Item 7- access to funding for transmission is VERY difficult, for a host of complex reasons. Basically the underlying financial support network for many types of projects was taken away by “deregulation” (I use the words in quotes because it wasn’t deregulated, just regulated differently), where utilities in MOST areas could recover these types of infrastructure costs in the “base” rates charged to customers. Today generation has been mostly deregulated (meaning no one is building anything except for “toy” alternative projects and gas-fired peak plants) and the local distribution company (which is saddled with buying power and makes little money in the best of times) has to front the bill for transmission. Building transmission is a lonely business – it costs billions, and all it does is lower the price of power to the end customer and can reap a “toll” along the way between the generation site and the power user. Back in the old days, utilities would invest in transmission because it is critical to reliability and allowed them to expand their revenue base, but today these super high risk investments, which face fanatical opposition from local residents, are generally beyond the pale.

    Pickens basically gave up because #6 and #7 were not viable.

    Reality is going to hit all of the alternative energy concepts, sooner or later.

    Cross posted at LITGM

     

    11 Responses to “Realism on Alternative Energy – Wind Power”

    1. david foster Says:

      What’s interesting and depressing is the lack of interest in “district heating & cooling”–the use of waste heat from power plants for heating and air conditioning of buildings in the vicinity. This is an old, proven technology which has demonstrted its ability to improve system-wide efficiencies. And the truth is, a small improvement in the efficiency of coal- and gas-fired plants would exceed the total output of the entire U.S. wind & solar fleet.

    2. Shannon Love Says:

      Now, now, don’t you know we can accomplish anything if we just believe strongly enough?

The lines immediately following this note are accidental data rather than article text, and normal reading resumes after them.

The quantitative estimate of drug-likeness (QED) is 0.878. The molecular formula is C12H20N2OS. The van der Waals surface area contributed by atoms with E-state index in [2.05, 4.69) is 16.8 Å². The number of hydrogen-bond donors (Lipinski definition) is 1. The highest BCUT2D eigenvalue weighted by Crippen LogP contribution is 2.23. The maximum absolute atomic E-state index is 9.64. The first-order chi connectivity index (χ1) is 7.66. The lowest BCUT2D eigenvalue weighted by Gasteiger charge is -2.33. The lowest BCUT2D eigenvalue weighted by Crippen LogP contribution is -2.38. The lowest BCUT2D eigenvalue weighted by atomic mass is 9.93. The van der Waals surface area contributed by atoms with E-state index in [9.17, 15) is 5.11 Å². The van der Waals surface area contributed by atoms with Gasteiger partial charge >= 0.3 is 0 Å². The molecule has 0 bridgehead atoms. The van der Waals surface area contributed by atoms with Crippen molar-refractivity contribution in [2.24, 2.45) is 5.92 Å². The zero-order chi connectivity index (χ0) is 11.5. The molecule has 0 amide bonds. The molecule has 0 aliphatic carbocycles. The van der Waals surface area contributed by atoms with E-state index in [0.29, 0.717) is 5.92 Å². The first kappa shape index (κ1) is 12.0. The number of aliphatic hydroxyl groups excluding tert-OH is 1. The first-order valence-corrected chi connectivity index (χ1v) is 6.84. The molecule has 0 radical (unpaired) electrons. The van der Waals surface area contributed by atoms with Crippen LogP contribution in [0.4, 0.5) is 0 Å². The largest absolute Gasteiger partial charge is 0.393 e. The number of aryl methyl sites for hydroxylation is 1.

3. Whitehall Says:

      Our transmission system was designed and built as part of a centrally planned electrical system under control of the local integrated utility. Some exceptions and overlays exist such as the federal power marketing agencies (WAPA here in the west.) They were planned as a SYSTEM.

      With deregulation, they are expected to be common carriers connecting multiple independent generators operating in a market. That’s a lot different job and the current design is ill-suited for it.

      Worst, there is not profit for a new transmission line. Opportunities for bottleneck relief exist but the transmission builder would need to capture most or all of the economic advantage. Either the transmission owner is not allowed to capture that economic rent or few such opportunities exist.

      Here in California, we had one place where GE Capital financed an upgrade to Path 15 between Central California and Los Banos at the southern margin of the San Francisco Bay Area. They got good terms but only because government had been extremely embarrassed by the power outages of 2001.

      As to central heating, it exists in the US but it only makes sense with very high load density. Plus, no one wants a large power generator downtown in the midst of an urban area. I was just in Sweden where they are more common but the load factors are much higher too.

      One should remind oneself that there usually is a good reason that other reasonable men before one may have thought something through too. Most existing arrangements have their reasons.

    4. david foster Says:

      Whitehall…there *are* places in the U.S. where power plants are located near high population densities. For example, there’s a coal-fired plant on the Potomac River located about a half mile from some large apartment complexes and only about a mile from Alexandria VA.

      Carsten & Schewe, in the article I link here, suggest that a major reason for the lack of district heating development in the US is regulatory.

    5. Marty Says: